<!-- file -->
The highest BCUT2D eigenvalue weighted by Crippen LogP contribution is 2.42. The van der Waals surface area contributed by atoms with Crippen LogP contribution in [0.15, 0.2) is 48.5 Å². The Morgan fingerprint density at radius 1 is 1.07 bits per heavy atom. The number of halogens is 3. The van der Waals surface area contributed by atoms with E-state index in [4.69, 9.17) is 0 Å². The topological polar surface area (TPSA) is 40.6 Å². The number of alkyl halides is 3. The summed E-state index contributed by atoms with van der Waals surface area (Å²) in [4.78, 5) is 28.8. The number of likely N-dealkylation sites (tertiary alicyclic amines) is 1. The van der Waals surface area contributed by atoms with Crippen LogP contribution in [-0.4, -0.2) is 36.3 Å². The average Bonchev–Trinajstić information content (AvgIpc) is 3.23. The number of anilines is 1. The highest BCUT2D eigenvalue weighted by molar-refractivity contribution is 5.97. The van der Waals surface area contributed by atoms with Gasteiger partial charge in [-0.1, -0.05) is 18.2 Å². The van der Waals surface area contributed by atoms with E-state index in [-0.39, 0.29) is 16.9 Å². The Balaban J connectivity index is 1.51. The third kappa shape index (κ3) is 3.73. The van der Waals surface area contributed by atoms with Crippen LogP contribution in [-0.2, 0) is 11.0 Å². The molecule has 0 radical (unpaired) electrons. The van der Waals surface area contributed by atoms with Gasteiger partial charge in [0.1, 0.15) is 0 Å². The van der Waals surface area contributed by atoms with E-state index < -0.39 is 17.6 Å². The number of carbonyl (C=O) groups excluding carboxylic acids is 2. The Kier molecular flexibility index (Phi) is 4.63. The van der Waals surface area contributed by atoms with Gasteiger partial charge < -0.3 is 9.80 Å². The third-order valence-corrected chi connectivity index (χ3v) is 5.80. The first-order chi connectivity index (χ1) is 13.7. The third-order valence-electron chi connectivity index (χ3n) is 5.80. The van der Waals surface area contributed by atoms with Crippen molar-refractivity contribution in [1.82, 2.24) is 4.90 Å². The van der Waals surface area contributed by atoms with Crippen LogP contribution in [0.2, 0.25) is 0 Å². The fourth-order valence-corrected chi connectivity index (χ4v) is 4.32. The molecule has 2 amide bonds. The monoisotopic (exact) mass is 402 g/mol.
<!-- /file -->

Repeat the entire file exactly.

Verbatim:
The highest BCUT2D eigenvalue weighted by Crippen LogP contribution is 2.42. The van der Waals surface area contributed by atoms with Crippen LogP contribution in [0.15, 0.2) is 48.5 Å². The Morgan fingerprint density at radius 1 is 1.07 bits per heavy atom. The number of halogens is 3. The van der Waals surface area contributed by atoms with E-state index in [4.69, 9.17) is 0 Å². The topological polar surface area (TPSA) is 40.6 Å². The number of alkyl halides is 3. The summed E-state index contributed by atoms with van der Waals surface area (Å²) in [4.78, 5) is 28.8. The number of likely N-dealkylation sites (tertiary alicyclic amines) is 1. The van der Waals surface area contributed by atoms with Crippen LogP contribution in [-0.4, -0.2) is 36.3 Å². The average Bonchev–Trinajstić information content (AvgIpc) is 3.23. The number of anilines is 1. The highest BCUT2D eigenvalue weighted by molar-refractivity contribution is 5.97. The van der Waals surface area contributed by atoms with Gasteiger partial charge in [-0.1, -0.05) is 18.2 Å². The van der Waals surface area contributed by atoms with E-state index in [-0.39, 0.29) is 16.9 Å². The Balaban J connectivity index is 1.51. The third kappa shape index (κ3) is 3.73. The van der Waals surface area contributed by atoms with Crippen LogP contribution in [-0.2, 0) is 11.0 Å². The molecule has 0 radical (unpaired) electrons. The van der Waals surface area contributed by atoms with Gasteiger partial charge in [0.1, 0.15) is 0 Å². The van der Waals surface area contributed by atoms with E-state index < -0.39 is 17.6 Å². The number of carbonyl (C=O) groups excluding carboxylic acids is 2. The Kier molecular flexibility index (Phi) is 4.63. The van der Waals surface area contributed by atoms with Gasteiger partial charge < -0.3 is 9.80 Å². The third-order valence-corrected chi connectivity index (χ3v) is 5.80. The first-order chi connectivity index (χ1) is 13.7. The third-order valence-electron chi connectivity index (χ3n) is 5.80. The van der Waals surface area contributed by atoms with Crippen molar-refractivity contribution in [1.82, 2.24) is 4.90 Å². The van der Waals surface area contributed by atoms with Crippen LogP contribution in [0.2, 0.25) is 0 Å². The fourth-order valence-corrected chi connectivity index (χ4v) is 4.32. The molecule has 2 amide bonds. The monoisotopic (exact) mass is 402 g/mol.